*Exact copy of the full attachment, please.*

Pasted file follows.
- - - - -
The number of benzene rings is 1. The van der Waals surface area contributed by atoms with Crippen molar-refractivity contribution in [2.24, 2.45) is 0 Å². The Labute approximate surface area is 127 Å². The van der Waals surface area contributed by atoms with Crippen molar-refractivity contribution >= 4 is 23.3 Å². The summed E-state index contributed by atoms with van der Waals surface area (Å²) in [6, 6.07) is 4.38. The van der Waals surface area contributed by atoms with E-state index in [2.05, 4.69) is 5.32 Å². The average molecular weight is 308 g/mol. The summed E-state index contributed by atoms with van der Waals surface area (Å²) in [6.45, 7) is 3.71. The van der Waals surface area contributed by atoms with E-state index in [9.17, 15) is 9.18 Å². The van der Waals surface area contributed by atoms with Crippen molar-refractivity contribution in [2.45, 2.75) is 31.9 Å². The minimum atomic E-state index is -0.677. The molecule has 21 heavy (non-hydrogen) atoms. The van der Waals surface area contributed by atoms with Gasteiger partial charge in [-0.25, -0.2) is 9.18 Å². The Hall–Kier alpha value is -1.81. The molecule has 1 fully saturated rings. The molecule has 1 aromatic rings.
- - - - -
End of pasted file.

The number of benzene rings is 1. The van der Waals surface area contributed by atoms with Crippen molar-refractivity contribution in [2.24, 2.45) is 0 Å². The Labute approximate surface area is 127 Å². The van der Waals surface area contributed by atoms with Crippen molar-refractivity contribution >= 4 is 23.3 Å². The summed E-state index contributed by atoms with van der Waals surface area (Å²) in [6, 6.07) is 4.38. The van der Waals surface area contributed by atoms with E-state index in [2.05, 4.69) is 5.32 Å². The average molecular weight is 308 g/mol. The summed E-state index contributed by atoms with van der Waals surface area (Å²) in [6.45, 7) is 3.71. The van der Waals surface area contributed by atoms with E-state index in [9.17, 15) is 9.18 Å². The van der Waals surface area contributed by atoms with Crippen molar-refractivity contribution in [2.45, 2.75) is 31.9 Å². The minimum atomic E-state index is -0.677. The molecule has 21 heavy (non-hydrogen) atoms. The van der Waals surface area contributed by atoms with Gasteiger partial charge in [-0.25, -0.2) is 9.18 Å². The Hall–Kier alpha value is -1.81. The molecule has 1 fully saturated rings. The molecule has 1 aromatic rings.